In this case, the inverters I1, . . . In have a function of assisting transfer process of the context data, which have been read out to the common nodes CN1, . . . CNn, to the flip-flop circuits FF1, . . . FFn.

Therefore, in the flip-flop circuit FF1 corresponding to the first cell unit CELL1, the input node V1 is rapidly fixed to the “High (Vdd)” state, and the configuration data output node OUT1 is rapidly fixed to the “Low (Vss)” state.

In the flip-flop circuit FFn corresponding to the n-th cell unit CELLn, the input node Vn is rapidly fixed to the “Low (Vss)” state, and the configuration data output node OUTn is rapidly fixed to the “High (Vdd)” state.

More specifically, the output data DATA1 are fixed to the “Low” state, and the output data DATAn are fixed to the “High” state.

In this example, the time t1 and the time t2 are separately set. However, both of them may be done with the same timing (both of them may be done at the same time).

Start Processing

Subsequently, at a time t3, FPGA operation is started. The FPGA operation is the same as the operation explained in the first modification except that, for example, the control signal SET is set at VSS, and therefore description thereabout is omitted.

According to this example, the circuit for assisting the transfer process from the nonvolatile memory device to the flip-flop circuit includes the inverters I1, . . . In and the transfer gates TG1, . . . TGn. Therefore, as compared with the first modification, there is an advantage in that there is a smaller overhead in the size of area due to the circuit for assisting the transfer process.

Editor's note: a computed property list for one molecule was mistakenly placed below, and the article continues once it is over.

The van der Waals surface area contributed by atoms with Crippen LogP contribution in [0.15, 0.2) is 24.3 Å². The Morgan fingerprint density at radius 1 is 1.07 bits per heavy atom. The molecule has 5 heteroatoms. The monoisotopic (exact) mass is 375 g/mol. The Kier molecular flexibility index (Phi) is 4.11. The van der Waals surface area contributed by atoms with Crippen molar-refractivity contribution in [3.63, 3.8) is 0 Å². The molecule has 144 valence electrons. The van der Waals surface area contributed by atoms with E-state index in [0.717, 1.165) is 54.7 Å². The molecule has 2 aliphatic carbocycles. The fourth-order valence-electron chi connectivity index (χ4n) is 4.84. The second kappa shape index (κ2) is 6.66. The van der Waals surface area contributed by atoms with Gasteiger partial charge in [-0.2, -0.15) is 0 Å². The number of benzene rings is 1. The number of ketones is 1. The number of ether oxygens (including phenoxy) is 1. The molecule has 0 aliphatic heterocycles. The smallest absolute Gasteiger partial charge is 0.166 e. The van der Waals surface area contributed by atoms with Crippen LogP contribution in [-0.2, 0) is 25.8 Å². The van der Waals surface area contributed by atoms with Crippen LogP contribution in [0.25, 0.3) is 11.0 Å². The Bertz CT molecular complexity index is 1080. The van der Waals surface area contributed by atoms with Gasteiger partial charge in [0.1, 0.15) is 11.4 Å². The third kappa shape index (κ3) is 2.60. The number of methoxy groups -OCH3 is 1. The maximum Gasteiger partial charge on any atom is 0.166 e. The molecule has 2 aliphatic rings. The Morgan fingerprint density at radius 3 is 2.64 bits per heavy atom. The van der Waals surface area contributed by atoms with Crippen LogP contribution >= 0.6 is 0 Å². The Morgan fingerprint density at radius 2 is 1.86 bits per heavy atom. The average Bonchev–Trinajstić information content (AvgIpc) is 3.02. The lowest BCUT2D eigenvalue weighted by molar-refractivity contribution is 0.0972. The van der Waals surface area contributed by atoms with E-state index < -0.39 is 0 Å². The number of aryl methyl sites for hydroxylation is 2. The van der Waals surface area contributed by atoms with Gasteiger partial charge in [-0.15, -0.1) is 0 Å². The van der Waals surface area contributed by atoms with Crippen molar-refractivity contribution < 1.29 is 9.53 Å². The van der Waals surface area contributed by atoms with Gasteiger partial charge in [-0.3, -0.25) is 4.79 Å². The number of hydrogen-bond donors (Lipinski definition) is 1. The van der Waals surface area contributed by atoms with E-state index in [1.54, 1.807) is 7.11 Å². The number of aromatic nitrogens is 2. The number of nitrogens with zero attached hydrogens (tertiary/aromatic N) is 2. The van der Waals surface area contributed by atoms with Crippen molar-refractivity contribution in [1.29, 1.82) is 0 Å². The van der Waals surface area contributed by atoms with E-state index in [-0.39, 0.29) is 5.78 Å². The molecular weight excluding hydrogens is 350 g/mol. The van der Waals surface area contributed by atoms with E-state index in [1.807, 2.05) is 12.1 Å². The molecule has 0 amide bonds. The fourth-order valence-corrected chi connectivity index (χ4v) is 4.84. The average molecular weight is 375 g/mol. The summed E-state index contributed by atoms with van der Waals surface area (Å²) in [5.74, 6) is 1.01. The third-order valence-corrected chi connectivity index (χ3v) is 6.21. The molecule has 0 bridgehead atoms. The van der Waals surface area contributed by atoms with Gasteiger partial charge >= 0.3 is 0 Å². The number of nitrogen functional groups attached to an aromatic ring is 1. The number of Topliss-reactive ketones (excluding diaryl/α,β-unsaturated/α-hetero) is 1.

In this example, the nonvolatile memory device may charge the input nodes of the inverters (write-assisting inverters) I1, . . . In to the power supply potential Vdd, or may discharge the input nodes of the inverters (write-assisting inverters) I1, . . . In to the ground potential Vss. In other words, the size of the nonvolatile memory device can be determined regardless of the drive current of the flip-flop circuit.

However, the drive current of the inverters I1, . . . In need to be at a magnitude large enough to invert data held in the flip-flop circuit.

7. Seventh Modification

FIG. 18 illustrates the seventh modification of the configuration memory of FIG. 2. Like FIG. 2, FIG. 18 illustrates a state of the basic units during read operation. FIG. 19 is a waveform chart illustrating read operation.

First, a configuration of the configuration memory of the present example will be explained.

In the explanation below, however, elements different from the basic unit of FIG. 2 will be explained. The same elements as those of the basic unit of FIG. 2 are denoted with the same reference numerals, and detailed description thereabout is omitted.

For a flip-flop circuit FF1, further, a P-channel type FET TP1 and an N-channel type FET TN1 are connected in series between a power supply node Vdd and a ground node Vss. These FETs TP1, TN1 makes a write buffer (B1) for the flip-flop circuit FF1.

A common node CN1 is connected to a gate terminal of the N-channel type FET TN1, and a control line CNT is connected to a gate terminal of the P-channel type FET TP1. A drain terminal of the P-channel type FET TP1 and a drain terminal of the N-channel type FET TN1 are connected to an input node V1 of the flip-flop circuit FF1.